Yesterday’s blogpost “What Does an eBook Look Like” inspired a couple of replies for me to consider. One, from CQ was packed with a number of things that made me think.
One was a link back to a blog post called “e-‘D’read’ers” which was a relatively recent post identifying a number of eReaders. While my original post was based on me asking what the content of the eBook might look like, this post took a look at a number of eBook reading pieces of software. This was an angle that I hadn’t really considered but probably should have. I think that the message was that the features of an eReader and its customizability affects the reading process.
I confess to not having dug this deeply into the topic. For me, I use Calibre as my reader of choice. I remember exactly how I found it; I was searching for sources of free books. Off the main site, there is a repository of DRM-free books that one might download and read. You’ll find free books, priced books, and “name your own price” books there. Certainly, it’s worth checking out.
I had also used the iOS eBook reader iBooks because, well, it’s Apple’s and you have to start somewhere. I’ve also mucked about with Stanza and the Kindle Reader. I didn’t think much about it but I now realize that this is the tip of the reading iceberg. There are LOTS of readers available with all kinds of features. Check out the big list here, if you’re interested.
The reply also dug into a couple of other angles with respect to books. One touched on the concept of the quality of older books. This was a very personal one for me. My parents used to frequent flea markets looking for novels. It was there that I learned about this huge business of buying and selling books for less than sticker price. And, the value depends upon the author and, of course, the quality of the book. Of course the first thing you do is flip through a novel to see if someone had used a twenty dollar bill as a bookmark… But the point is valid. eBooks may not have currency for bookmarks but they won’t yellow with age and sun exposure.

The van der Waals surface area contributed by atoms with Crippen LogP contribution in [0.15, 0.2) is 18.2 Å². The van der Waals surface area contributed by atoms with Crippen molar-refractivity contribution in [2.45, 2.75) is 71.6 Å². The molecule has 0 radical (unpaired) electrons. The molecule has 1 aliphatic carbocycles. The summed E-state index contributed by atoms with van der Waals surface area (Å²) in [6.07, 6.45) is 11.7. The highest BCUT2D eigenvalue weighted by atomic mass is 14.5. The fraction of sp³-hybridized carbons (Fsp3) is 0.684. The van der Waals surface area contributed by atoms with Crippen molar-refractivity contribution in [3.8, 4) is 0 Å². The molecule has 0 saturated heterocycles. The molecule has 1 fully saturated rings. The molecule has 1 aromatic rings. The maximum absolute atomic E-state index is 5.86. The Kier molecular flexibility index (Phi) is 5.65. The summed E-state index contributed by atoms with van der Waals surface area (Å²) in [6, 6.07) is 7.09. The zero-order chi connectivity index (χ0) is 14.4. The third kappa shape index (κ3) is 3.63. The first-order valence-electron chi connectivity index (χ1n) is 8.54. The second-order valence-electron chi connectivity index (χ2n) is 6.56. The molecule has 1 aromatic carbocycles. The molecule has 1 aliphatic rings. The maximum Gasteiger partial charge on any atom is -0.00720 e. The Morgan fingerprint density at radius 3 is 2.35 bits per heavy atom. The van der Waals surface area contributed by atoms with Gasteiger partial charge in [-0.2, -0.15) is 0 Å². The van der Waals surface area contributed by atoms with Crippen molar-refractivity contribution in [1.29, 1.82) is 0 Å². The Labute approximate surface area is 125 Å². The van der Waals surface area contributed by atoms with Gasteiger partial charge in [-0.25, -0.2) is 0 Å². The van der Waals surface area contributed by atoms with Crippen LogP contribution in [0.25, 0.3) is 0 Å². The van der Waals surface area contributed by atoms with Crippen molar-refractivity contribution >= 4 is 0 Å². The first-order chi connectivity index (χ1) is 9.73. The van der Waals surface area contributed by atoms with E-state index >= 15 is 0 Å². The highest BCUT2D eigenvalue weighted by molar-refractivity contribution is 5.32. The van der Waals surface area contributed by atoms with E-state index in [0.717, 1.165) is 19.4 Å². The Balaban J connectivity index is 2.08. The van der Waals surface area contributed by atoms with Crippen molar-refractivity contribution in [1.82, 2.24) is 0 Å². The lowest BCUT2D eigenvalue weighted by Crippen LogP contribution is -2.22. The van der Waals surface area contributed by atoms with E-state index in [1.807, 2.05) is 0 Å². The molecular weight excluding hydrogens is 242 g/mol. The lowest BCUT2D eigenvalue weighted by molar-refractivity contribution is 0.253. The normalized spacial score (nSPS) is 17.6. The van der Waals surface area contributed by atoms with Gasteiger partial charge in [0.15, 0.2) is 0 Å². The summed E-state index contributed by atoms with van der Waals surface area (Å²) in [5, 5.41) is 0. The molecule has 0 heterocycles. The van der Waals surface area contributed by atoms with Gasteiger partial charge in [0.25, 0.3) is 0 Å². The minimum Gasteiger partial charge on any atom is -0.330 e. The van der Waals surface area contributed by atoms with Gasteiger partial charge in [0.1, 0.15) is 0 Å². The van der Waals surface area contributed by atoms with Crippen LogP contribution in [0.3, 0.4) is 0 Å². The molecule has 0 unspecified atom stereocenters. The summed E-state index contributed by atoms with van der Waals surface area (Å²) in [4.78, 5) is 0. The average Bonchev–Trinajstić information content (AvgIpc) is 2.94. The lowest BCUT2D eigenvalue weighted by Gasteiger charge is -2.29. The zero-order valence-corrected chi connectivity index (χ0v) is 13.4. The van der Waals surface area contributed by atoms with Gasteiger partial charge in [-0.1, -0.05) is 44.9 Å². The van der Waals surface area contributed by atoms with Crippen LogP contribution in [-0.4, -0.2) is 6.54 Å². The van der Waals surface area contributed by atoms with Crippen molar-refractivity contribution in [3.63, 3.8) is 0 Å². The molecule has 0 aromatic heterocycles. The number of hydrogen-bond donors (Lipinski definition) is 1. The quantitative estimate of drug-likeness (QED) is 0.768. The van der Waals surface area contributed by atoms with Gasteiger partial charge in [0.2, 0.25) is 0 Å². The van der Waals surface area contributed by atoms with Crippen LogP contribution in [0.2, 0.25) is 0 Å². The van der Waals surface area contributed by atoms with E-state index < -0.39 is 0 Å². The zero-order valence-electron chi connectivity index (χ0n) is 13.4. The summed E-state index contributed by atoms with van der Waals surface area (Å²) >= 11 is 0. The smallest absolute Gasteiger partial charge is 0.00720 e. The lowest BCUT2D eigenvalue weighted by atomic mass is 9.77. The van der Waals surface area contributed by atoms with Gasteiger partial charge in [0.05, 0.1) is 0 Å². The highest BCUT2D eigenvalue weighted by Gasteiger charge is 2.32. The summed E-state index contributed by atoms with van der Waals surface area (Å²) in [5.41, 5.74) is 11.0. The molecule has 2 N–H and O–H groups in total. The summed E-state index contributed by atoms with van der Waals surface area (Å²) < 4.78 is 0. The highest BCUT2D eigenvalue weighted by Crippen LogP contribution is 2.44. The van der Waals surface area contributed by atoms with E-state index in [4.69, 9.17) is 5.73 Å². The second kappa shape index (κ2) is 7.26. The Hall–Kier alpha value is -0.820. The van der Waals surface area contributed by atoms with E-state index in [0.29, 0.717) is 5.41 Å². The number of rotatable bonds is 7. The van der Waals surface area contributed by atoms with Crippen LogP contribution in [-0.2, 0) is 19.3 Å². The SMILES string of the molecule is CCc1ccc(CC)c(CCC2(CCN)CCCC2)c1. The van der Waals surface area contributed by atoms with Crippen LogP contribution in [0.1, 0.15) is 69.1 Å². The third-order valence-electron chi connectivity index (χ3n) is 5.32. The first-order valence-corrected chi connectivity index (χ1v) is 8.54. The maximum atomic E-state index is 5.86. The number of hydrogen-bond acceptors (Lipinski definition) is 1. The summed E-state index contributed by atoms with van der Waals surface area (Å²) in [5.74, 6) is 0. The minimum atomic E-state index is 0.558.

Finally, a huge consideration is the authors themselves. Not everything an author writes gets published and put into mass distribution. If you’re a fan of a particular author, you’ll want the complete set. It’s definitely a great deal easier to go online and download rather than going from store to store and flea market to flea market looking for that elusive book to complete your set. eBooks is also the perfect platform for that unknown author to self-publish. If a big company isn’t going to sign you to a contract and promote your works, there are a number of self-publishing and fan sites to let you do the job in non-traditional manners.
I’m even envisioning compilations of student short stories made available beyond the traditional parent market. What a way to write for an authentic audience! It still doesn’t answer my original qu
As a result of the original post, I’ve got some additional thinking to do with this. I love it!